For example, one of such decisions I have made is going to the UK to study. (“going” as I’m in Hawaii now ;)) It was a decision which had greater consequences for my life than, I believe, all the decisions I’ve made before. Furthermore, the decision wasn’t only about me, but also my family and my girlfriend.

Making that decision, experiencing the outcomes and learning from it helped me grow. I feel that if I were to make similar decisions now, I’ll be better at analysing the situation and deciding what to do than before.

So I believe that making bigger decisions and learning from them is a great way to grow as an individual.

personal growth

Live Smarter, Not Harder

“… We rush around in the daily grind of life and at the end of the day, falling in bed exhausted, waiting for weekends to come around. When they do, we spend our time racing the clock stressed about what we didn’t achieve or what’s next on our plate …”

I love this quote from Day 1 of the 7 Days of Calm of the meditation app, Calm. It resonates with me a lot.

Yesterday, I was chatting with a friend about productivity and I mentioned that my mood and energy level are factors affecting my productivity. I was reminded of this quote from the mindfulness program.

At Buffer, we aim to “Live smarter, not harder“.

You value waking up fresh over working that extra hour.

An extra hour of output might be great, but not if that extra hour reduces my productivity by more than an hour of output the next day (assuming it isn’t something that must be done then).

It feels like I have been trying to squeeze in that extra hour recently and it might not be a wise thing to do.

You always aim to be fully engaged in an activity, or resting.

I feel that being fully engaged in resting is as important as being fully engaged in an activity. It allows my mind to take a break and recover so that I can work as well as before or even better.

I schedule breaks into my day (lunch, dinner, calling my girlfriend, etc.), but I’m not sure if I have been fully engaged in resting during those times. I find myself trying to work while I have my dinner on most evenings or thinking about work over lunch. It doesn’t feel very healthy or great for my productivity.

You are at the top of your game, as you focus on expanding the capacity of your mental, physical, emotional and spiritual energy.

My gut feeling is that with the nature of my work being more creative and less straightforward, my output is not largely dependent on the number of hours I work (though, it is still a factor), but also dependent on my mood and energy level too. (How to manage our mood and energy level and whether we should let them affect our productivity could be a discussion for another time.)

I have been missing my meditation quite a bit recently and I just picked it up again, striving to become more mindful about how I spend my time. Instead of trying to work more hours, it might be better to focus on working more productive hours.



Good Things Take Time

good things take time

Today, I spent about 4 to 5 hours editing this photo.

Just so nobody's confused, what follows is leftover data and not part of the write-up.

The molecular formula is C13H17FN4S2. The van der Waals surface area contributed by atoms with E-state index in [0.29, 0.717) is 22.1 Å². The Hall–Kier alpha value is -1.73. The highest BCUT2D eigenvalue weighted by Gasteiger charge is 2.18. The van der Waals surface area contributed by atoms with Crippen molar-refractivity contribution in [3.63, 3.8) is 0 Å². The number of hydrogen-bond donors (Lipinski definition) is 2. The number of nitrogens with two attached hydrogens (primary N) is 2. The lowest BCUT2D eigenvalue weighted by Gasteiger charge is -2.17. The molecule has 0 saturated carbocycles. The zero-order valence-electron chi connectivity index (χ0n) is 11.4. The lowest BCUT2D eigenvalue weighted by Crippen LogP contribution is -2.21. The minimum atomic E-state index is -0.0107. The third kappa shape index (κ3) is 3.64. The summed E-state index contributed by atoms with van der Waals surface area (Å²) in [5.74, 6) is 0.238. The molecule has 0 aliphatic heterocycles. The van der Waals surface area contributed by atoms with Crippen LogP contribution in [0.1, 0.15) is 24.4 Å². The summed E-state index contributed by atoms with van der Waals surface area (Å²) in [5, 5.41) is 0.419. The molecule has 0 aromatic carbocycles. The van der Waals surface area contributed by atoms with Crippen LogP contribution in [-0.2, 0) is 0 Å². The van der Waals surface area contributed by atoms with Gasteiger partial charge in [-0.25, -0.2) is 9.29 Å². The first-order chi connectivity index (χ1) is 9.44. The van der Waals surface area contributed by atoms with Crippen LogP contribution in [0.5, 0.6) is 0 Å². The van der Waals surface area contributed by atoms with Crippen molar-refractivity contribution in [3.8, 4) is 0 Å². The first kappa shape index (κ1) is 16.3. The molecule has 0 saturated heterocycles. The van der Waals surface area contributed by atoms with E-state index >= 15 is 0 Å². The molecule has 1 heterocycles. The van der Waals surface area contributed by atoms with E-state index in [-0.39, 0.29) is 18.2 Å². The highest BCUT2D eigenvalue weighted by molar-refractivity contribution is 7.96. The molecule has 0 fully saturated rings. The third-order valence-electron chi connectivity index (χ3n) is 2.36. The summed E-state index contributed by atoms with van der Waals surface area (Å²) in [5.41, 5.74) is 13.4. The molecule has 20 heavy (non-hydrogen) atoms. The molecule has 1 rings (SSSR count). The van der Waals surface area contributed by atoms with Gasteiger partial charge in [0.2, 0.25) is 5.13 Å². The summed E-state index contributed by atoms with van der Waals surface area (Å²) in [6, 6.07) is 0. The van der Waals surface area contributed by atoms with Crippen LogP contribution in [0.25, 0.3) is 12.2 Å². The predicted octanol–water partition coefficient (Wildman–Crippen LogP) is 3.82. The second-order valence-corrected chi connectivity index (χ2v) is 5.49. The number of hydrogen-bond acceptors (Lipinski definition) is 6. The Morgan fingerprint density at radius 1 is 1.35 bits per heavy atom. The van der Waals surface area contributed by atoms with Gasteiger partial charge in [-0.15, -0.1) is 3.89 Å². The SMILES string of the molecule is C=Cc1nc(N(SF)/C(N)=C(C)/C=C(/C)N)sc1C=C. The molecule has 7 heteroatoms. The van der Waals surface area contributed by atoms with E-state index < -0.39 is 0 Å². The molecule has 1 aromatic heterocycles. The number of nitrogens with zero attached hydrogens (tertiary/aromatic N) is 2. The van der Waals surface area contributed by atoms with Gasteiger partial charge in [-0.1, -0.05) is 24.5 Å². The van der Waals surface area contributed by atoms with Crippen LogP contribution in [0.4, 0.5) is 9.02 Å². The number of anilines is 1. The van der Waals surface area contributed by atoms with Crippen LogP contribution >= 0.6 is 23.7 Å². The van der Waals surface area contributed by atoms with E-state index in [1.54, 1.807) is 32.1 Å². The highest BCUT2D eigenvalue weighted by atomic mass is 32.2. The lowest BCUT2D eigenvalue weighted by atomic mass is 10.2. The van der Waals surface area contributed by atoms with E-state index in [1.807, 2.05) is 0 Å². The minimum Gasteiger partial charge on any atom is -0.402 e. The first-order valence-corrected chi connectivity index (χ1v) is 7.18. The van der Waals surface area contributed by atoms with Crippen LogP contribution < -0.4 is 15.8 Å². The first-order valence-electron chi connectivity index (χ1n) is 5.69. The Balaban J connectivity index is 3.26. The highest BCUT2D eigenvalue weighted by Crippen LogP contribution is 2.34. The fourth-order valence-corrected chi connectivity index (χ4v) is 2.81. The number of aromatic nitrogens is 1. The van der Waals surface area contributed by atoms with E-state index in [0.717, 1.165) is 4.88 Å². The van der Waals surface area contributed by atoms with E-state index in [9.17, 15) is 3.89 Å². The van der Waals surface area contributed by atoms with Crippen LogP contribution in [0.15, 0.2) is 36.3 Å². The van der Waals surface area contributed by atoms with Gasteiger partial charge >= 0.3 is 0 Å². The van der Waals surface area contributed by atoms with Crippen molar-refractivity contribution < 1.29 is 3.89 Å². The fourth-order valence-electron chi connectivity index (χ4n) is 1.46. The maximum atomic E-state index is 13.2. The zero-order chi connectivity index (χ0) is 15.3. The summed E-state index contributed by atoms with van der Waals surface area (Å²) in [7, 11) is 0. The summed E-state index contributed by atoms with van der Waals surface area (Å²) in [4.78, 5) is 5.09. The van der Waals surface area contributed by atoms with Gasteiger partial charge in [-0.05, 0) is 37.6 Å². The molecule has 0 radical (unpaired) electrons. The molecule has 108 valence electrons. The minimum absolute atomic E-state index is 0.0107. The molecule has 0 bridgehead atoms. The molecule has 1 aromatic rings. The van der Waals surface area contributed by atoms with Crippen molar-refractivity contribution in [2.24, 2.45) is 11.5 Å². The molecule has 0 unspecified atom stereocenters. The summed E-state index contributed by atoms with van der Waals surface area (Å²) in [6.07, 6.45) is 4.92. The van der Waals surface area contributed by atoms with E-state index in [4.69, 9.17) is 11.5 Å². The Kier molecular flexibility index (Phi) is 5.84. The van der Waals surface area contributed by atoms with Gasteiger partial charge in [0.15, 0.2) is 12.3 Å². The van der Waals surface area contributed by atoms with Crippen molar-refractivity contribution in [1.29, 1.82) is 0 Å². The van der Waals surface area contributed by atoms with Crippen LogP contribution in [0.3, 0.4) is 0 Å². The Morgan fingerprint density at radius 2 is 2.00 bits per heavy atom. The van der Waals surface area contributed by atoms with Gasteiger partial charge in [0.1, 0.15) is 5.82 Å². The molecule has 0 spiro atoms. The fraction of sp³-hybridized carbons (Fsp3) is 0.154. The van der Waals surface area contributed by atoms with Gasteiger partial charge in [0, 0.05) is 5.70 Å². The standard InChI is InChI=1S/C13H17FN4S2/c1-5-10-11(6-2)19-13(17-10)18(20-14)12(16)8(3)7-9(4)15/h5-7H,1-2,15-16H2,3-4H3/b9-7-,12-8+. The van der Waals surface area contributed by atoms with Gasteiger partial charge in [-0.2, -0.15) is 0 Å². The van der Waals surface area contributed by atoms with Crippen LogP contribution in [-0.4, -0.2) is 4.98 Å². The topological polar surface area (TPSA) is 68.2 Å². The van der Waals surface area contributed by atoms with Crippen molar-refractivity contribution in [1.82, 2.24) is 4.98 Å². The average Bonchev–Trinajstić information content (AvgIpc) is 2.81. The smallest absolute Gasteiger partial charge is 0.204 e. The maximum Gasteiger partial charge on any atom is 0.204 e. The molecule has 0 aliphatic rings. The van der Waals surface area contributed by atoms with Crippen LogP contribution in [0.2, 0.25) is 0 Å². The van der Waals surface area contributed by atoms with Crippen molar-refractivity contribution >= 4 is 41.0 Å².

club photo

It is not perfect but I’d say that it is not bad either 🙂

This “exercise” served as a gentle reminder to me that to produce quality work, I need to put in the time. Some things can be done in an hour or two, but some require much more time – days, months, and even years.

I just re-read Elon Musk’s biography and was reminded of how it took Elon Musk and his team 6 years to put a rocket into Earth orbit.

Good things take time.

Ironically, not a lot of time was taken to write this post. I would not consider this to be a good piece but that is not the point. The point was simply for me to write 🙂

Welcome 2016



In 2015, I set myself a goal to blog weekly.

I wrote 35 posts – 30 from my 30-in-30 writing challenge in March-April period. Since then, I have barely written on my blog.

Many people whom I follow write amazing blog posts and I have always strived to do the same. However, the thought of writing a big piece scares me so much that I often put it off.


For 2016, I set the same goal – to write weekly.

However, I’m taking a different strategy. Inspired by Colin’s 2015 strategy, I’m going for small posts rather than big posts. And to make it even easier, I told myself that I need not publish every piece that I write.

This post is for the first week of 2016. 51 more weeks to go. Let’s see how I fare.

My Kayako Internship


This summer, I was fortunate to be offered an internship with the Growth team at Kayako, a customer service platform. I was really lucky because I could only work for about a month and they still accepted me (Thanks, Kumy and Jamie!).

Despite the short internship, I have learnt many valuable lessons and I would like to share some of them in this blog post. These lessons are mainly for my personal development and do not include more technical stuff such as things I’ve learnt about writing and community building.

Personal Development Lessons

1. Have side projects

Kumy, Growth Lead at Kayako, and I knew each other from Leancamp London 2014 and we have been following each other on Twitter. He knows that I’m interested in marketing. Upon discovering my side project, Be Nice, a weekly newsletter of customer support and experience articles, he realised that I’m interested in the field of customer service and support too.

At that time, his team was not even actively looking for interns as they just started the Growth team and they were unsure if interns could contribute to the team.